Editorâ€™s Note: Since we conducted this research project in March 2007, some key points have changed. This is not uncommon in the world of adware. Zango recently filed for bankruptcy and parts of their business have already been sold by the creditors. While “Zango” continues to exist at this point in time, their installation and advertiser base no longer exist to the degree as stated in the following report.
Even prior to what appears to be the demise of Zango, we had noted an improvement
We are often asked how big of a role contextual adware applications play in affiliate marketing. Quantitative data can be difficult to come by for numerous reasons. With this case study, we have attempted to put some perspective towards the impact contextual adware advertising in affiliate marketing and on ecommerce.
Contextual adware is a subset of aware (software which generated revenue with various advertising channels). This type of adware displays ads based on the content of the web page an end user is currently viewing. A few of the better known contextual adware applications in operation include Zango, WhenU, DirectCommunications, ContextualChoice, TargetSaver and Vomba. This is not a full complete list.
Many contextual adware companies act as an ad network. They allow advertisers to open accounts and run ad campaigns similar to running a pay per click campaign through a Search Engine. Advertisers chose keyword targets, designate a landing URL and bid on campaigns like they would with a PPCSE campaign. The differences between PPCSE campaigns and contextual adware campaigns are significant. Most contextual advertising charge not on a PPC model, but a CPV (cost per view) model. CPV with contextual adware is really a cost per pop-up model. The keyword targets are often times the domains and URLs of other web sites. The campaigns are not shown on web sites which have consented to display the ads and are compensated when the ad is clicked. Instead, the Advertisers campaign is delivered as a pop-up through an adware application which is installed on the end userâ€™s computer. The web site which triggers the pop-up (again many times this trigger is their domain or URL) is often times not aware they are having a pop-delivered over their web site and they do not receive any type of compensation for their web site causing an ad delivery. Indeed, they may actually be sustaining financial lose because of the ad delivery via the contextual adware applicationâ€™s pop-up.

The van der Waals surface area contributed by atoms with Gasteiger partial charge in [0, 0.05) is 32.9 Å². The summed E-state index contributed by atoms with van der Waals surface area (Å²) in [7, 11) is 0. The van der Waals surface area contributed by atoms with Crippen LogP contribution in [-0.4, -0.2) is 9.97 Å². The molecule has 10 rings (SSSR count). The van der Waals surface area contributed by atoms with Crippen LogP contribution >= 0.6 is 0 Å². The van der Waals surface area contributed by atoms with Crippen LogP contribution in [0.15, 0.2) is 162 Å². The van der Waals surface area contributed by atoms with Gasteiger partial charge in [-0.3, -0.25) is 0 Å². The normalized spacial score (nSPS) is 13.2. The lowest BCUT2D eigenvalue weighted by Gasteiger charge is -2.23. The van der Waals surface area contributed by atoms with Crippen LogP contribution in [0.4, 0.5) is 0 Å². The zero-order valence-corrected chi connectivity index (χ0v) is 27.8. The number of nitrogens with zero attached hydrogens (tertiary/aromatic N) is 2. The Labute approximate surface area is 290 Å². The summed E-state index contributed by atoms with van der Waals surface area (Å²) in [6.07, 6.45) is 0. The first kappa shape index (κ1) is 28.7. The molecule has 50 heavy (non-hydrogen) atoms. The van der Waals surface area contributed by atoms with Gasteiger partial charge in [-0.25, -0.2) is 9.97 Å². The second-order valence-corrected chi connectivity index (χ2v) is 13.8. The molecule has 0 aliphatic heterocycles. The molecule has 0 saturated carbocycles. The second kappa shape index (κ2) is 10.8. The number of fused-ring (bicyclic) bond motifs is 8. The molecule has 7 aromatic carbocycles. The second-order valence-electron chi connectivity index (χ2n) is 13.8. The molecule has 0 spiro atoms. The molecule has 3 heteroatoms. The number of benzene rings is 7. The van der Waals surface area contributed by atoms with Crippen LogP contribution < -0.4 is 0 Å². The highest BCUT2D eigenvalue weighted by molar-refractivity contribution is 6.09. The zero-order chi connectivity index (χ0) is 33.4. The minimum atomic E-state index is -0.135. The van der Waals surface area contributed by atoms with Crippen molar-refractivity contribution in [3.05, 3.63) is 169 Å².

We have attempted to quantitate to some degree the impact that contextual adware advertising has on online retail merchants and the role of affiliate marketing with this type of advertising.
We obtained our list of merchants for testing by using Internet Retailerâ€™s list of the Top 500 Retail Web Sites. We choose this list since our focus is the impact for online retailers. Additionally, the use of an independent list removes the potential bias in results if we were to generate the test list ourselves. Internet Retailerâ€™s list contained some entries for a parent company with multiple online retail presences. In these cases, we included all retail web properties controlled by the parent company in our testing. We did not test the corporate domains, but rather only the domains which conduct actual online retail business. This resulted in aÂ total of 785 domains tested. This provided a fairly large sample size.